Clinical Microbiology and Infection  2011;18(10):970-975.
Streptococcus pneumoniae pilus islet-1 (PI-1)-encoded pilus enhances in vitro adhesion to the respiratory epithelium and may contribute to pneumococcal nasopharyngeal colonization and transmission. The pilus subunits are regarded as potential protein vaccine candidates. In this study, we sought to determine PI-1 prevalence in carried pneumococcal isolates and explore its relationship with transmissibility or carriage duration. We studied 896 pneumococcal isolates collected during a longitudinal carriage study that included monthly nasopharyngeal swabbing of 234 infants and their mothers between the ages of 1 and 24 months. These were cultured according to the WHO pneumococcal carriage detection protocol. PI-1 PCR and genotyping by multilocus sequence typing were performed on isolates chosen according to specific carriage and transmission definitions. Overall, 35.2% of the isolates were PI-1-positive, but PI-1 presence was restricted to ten of the 34 serotypes studied and was most frequently associated with serotypes 19F and 23F; 47.5% of transmitted and 43.3% of non-transmitted isolates were PI-1-positive (OR 1.2; 95% CI 0.8–1.7; p 0.4). The duration of first-ever infant pneumococcal carriage was significantly longer with PI-1-positive organisms, but this difference was not significant at the individual serotype level. In conclusion, PI-1 is commonly found in pneumococcal carriage isolates, but does not appear to be associated with pneumococcal transmissibility or carriage duration.
doi:10.1111/j.1469-0691.2011.03711.x
PMCID: PMC3469734  PMID: 22092910
Carriage; carriage duration; colonization; PI-1; pilus-1; Streptococcus pneumoniae; transmission
21.  Obstetric ultrasound scanning by local health workers in a refugee camp on the Thai–Burmese border 
Objectives
Ultrasound examination of the fetus is a powerful tool for assessing gestational age and detecting obstetric problems but is rarely available in developing countries. The aim of this study was to assess the intraobserver and interobserver agreement of fetal biometry by locally trained health workers in a refugee camp on the Thai–Burmese border.
Methods
One expatriate doctor and four local health workers participated in the study, which included examinations performed on every fifth pregnant woman with a singleton pregnancy between 16 and 40 weeks' gestation, and who had undergone an early dating ultrasound scan, attending the antenatal clinic in Maela refugee camp. At each examination, two examiners independently measured biparietal diameter (BPD), head circumference (HC), abdominal circumference (AC) and femur length (FL), with one of the examiners obtaining duplicate measurements of each parameter. Intraobserver measurement error was assessed using the intraclass correlation coefficient (ICC) and interobserver error was assessed by the Bland and Altman 95% limits of agreement method.
Results
A total of 4188 ultrasound measurements (12 per woman) were obtained in 349 pregnancies at a median gestational age of 27 (range, 16–40) weeks in 2008. The ICC for BPD, HC, AC and FL was greater than 0.99 for all four trainees and the doctor (range, 0.996–0.998). For gestational ages between 18 and 24 weeks, interobserver 95% limits of agreement corresponding to differences in estimated gestational age of less than ± 1 week were calculated for BPD, HC, AC and FL. Measurements by local health workers showed high levels of agreement with those of the expatriate doctor.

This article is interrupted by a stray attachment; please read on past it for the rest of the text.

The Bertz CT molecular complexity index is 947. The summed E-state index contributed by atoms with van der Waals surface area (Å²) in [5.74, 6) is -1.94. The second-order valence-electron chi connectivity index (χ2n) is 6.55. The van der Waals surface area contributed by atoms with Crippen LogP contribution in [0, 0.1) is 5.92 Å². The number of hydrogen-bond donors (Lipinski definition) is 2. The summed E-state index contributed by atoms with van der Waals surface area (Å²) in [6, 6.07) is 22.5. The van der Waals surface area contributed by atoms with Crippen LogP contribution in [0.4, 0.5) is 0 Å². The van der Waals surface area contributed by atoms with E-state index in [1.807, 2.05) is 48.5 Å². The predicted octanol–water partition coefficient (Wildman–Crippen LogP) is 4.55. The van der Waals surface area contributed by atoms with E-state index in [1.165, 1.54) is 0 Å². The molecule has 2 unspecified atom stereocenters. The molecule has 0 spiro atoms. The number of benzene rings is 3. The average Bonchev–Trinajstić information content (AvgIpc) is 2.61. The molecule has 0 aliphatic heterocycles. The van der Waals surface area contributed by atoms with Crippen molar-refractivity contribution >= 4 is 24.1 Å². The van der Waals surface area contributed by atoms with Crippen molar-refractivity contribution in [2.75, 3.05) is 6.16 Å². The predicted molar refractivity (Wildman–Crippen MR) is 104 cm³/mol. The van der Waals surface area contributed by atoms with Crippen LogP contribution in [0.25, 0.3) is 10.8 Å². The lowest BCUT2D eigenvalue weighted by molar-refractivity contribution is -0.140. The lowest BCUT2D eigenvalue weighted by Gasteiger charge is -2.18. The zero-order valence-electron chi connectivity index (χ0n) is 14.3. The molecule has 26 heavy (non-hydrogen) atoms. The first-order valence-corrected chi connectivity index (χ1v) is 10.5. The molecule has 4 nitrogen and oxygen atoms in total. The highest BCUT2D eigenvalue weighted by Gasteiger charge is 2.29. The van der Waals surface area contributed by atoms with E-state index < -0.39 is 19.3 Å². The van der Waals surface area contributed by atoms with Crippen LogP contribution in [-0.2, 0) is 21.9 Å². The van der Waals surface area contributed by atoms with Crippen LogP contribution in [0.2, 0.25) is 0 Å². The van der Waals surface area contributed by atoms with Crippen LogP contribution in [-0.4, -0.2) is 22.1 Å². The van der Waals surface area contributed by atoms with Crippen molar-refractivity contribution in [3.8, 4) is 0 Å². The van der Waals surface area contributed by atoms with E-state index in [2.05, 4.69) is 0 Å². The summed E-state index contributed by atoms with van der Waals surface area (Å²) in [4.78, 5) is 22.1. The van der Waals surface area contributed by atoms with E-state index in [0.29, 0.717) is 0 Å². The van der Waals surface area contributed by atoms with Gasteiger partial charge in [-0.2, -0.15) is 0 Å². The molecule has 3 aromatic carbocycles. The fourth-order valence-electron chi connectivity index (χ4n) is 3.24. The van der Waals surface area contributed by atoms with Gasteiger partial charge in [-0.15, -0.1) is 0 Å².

Conclusions
Locally trained health workers working in a well organized unit with ongoing quality control can obtain accurate fetal biometry measurements for gestational age estimation. This experience suggests that training of local health workers in developing countries is possible and could allow effective use of obstetric ultrasound imaging. Copyright © 2009 ISUOG. Published by John Wiley & Sons, Ltd.
doi:10.1002/uog.7350
PMCID: PMC3438883  PMID: 19790099
accuracy; developing country; fetal biometry; reproducibility; ultrasound
22.  Serum antibody responses to pneumococcal colonization in the first 2 years of life: results from an SE Asian longitudinal cohort study 
Clinical Microbiology and Infection  2013;19(12):E551-E558.
Assessment of antibody responses to pneumococcal colonization in early childhood may aid our understanding of protection and inform vaccine antigen selection. Serum samples were collected from mother-infant pairs during a longitudinal pneumococcal colonization study in Burmese refugees. Maternal and cord sera were collected at birth and infants were bled monthly (1–24 months of age). Nasopharyngeal swabs were taken monthly to detect colonization. Serum IgG titres to 27 pneumococcal protein antigens were measured in 2624 sera and IgG to dominant serotypes (6B, 14, 19F, 19A and 23F) were quantified in 864 infant sera. Antibodies to all protein antigens were detectable in maternal sera. Titres to four proteins (LytB, PcpA, PhtD and PhtE) were significantly higher in mothers colonized by pneumococci at delivery. Maternally-derived antibodies to PiuA and Spr0096 were associated with delayed pneumococcal acquisition in infants in univariate, but not multivariate models. Controlling for infant age and previous homologous serotype exposure, nasopharyngeal acquisition of serotypes 19A, 23F, 14 or 19F was associated significantly with a ≥2-fold antibody response to the homologous capsule (OR 12.84, 7.52, 6.52, 5.33; p <0.05). Acquisition of pneumococcal serotypes in the nasopharynx of infants was not significantly associated with a ≥2-fold rise in antibodies to any of the protein antigens studied. In conclusion, nasopharyngeal colonization in young children resulted in demonstrable serum IgG responses to pneumococcal capsules and surface/virulence proteins. However, the relationship between serum IgG and the prevention of, or response to, pneumococcal nasopharyngeal colonization remains complex. Mechanisms other than serum IgG are likely to have a role but are currently poorly understood.
doi:10.1111/1469-0691.12286
PMCID: PMC4282116  PMID: 24255996
Antibody; capsule; colonization; polysaccharide; protein; Streptococcus pneumoniae; vaccine

Results 1-22 (22)